Sultry singer and actress Lena Horne died Sunday night at New York Presbyterian/Weill Cornell Medical center in New York. She was 92-years old. Her son, Kevin Buckley, announced her death. No cause of death has been released.
Lena Horne, born on June 30, 1917 in Brooklyn, New York, has been described as having an expressive, sultry voice. She was the first black performer to be signed by a major Hollywood studio and gained international fame as a singer. She performed in several musicals including Thousands Cheer (1943), Ziegfeld Follies (1946), and Words and Music (1948).
According to The New York Times, Horne was noticed by their former drama critic Brooke Atkinson in 1939 when she performed in Lew Leslie’s Blackbirds of 1939. He wrote of Horne, “A radiantly beautiful sepia girl who will be a winner when she has proper direction.”
Frank Nugent, critic and screenwriter, later wrote in Liberty magazine that Lena Horne was “the nations top Negro entertainer.” At the time, Horne was earning $1,000 a week from MGM in addition to $1,500 for each radio appearance and $6,500 for playing nightclubs.
According to IMdB, Lena Horne’s first movie was The Duke Is Tops in 1938.
While she was touring with Charlie Barnet’s all-male swing band (1940-1941) in the South, she endured racial prejudice and was forced to sleep and eat on the bus because neither the hotels nor restaurants would allow her entry. Between sets, she had to wait in a structure in the ladies room in order to avoid contact with white patrons.
World War II Pin-Up Girl:
During World War II, Lena Horne was popular with the servicemen. Horne said, “The whole thing that made me a star was the war,” she added, “…black guys couldn’t put up Betty Grable’s pictures in their footlockers. But they could put up mine.”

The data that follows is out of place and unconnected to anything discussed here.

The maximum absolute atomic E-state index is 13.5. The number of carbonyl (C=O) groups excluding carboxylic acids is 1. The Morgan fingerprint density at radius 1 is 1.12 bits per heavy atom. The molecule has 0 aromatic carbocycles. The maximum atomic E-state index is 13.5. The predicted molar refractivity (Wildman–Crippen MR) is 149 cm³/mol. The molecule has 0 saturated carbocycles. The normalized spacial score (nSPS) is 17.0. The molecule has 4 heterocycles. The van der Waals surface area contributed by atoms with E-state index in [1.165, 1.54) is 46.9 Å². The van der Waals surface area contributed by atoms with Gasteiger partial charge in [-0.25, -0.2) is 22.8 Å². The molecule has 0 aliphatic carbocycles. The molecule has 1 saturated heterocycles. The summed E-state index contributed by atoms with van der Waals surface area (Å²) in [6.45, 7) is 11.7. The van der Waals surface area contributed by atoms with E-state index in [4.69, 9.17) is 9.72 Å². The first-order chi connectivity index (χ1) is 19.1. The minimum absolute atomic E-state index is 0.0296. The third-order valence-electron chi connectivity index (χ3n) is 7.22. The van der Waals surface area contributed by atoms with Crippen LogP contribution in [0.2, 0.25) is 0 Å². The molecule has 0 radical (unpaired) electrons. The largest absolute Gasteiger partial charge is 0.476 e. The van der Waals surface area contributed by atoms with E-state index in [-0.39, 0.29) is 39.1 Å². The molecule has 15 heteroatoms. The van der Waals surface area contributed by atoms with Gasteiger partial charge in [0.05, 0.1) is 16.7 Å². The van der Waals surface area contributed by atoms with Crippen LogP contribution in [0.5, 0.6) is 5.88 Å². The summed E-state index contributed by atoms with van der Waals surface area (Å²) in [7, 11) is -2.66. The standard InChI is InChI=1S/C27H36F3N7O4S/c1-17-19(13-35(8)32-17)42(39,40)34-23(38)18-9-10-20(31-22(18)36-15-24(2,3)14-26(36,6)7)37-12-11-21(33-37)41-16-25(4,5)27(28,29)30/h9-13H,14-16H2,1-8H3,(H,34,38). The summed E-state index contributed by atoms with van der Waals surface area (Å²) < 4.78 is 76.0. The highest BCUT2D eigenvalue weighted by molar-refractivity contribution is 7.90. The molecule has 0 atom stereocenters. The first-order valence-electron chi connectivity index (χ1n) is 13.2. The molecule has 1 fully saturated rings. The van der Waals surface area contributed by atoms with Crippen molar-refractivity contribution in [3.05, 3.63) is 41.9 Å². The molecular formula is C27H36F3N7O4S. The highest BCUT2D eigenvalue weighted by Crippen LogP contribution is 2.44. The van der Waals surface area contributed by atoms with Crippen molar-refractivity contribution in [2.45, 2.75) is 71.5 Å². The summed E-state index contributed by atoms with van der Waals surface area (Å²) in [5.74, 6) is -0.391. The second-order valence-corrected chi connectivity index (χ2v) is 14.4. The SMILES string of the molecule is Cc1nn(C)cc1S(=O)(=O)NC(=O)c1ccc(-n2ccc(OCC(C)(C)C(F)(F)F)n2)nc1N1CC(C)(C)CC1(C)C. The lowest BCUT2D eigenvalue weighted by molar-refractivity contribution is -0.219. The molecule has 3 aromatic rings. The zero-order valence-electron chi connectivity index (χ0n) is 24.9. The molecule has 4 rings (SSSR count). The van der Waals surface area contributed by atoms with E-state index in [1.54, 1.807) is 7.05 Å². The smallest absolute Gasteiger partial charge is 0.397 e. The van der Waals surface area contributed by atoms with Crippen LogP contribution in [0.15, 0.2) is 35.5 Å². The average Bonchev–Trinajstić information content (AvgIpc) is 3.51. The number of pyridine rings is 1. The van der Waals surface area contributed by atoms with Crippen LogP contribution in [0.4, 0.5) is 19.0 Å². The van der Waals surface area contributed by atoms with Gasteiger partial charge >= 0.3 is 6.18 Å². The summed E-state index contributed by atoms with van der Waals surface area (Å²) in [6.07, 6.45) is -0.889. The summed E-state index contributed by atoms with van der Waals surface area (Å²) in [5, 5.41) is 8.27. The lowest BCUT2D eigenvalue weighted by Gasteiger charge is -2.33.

It was during WWII that Horne began criticizing the way black soldiers were being treated. As a result, the songstress was dubbed a communist sympathizer and was blacklisted. She didn’t do any new movies or television for the next seven years when her tenure with MGM was up in 1950.
Live Recording at the Waldorf-Astoria:
In 1957, Horne recorded her album, Lena Horne at the Waldorf-Astoria which was recorded live at the famous hotel owned by Conrad Hilton. It went on to Top Ten status and was the best-selling album by a female singer in RCA Victor‘s history.
Lena Horne received the Lifetime Achievement Award during the 1989 Grammy’s, was inducted into the Big Band and Jazz Hall of Fame in 1991, and has two stars on the Hollywood Walk of Fame – one for motion pictures, the other for her recordings.
Though Lena Horne was way before my time, I had the opportunity to watch her movies with my grandfather on occasion. I remember thinking what a gracious, beautiful star she was and her voice was like that of an angel’s. She broke through color barriers to share with the world her talents as a singer and actress, and even though she started out almost 40 years before I was born, I was always awestruck by her.
R.I.P. Ms. Horne.
Personal Experience – Lena Horne Fan for 30 years
Lena Horne, Sultry Singer and Actress, Dies at 92 – Biography – NYTimes.com
IMdB, The Duke Is Tops (1938)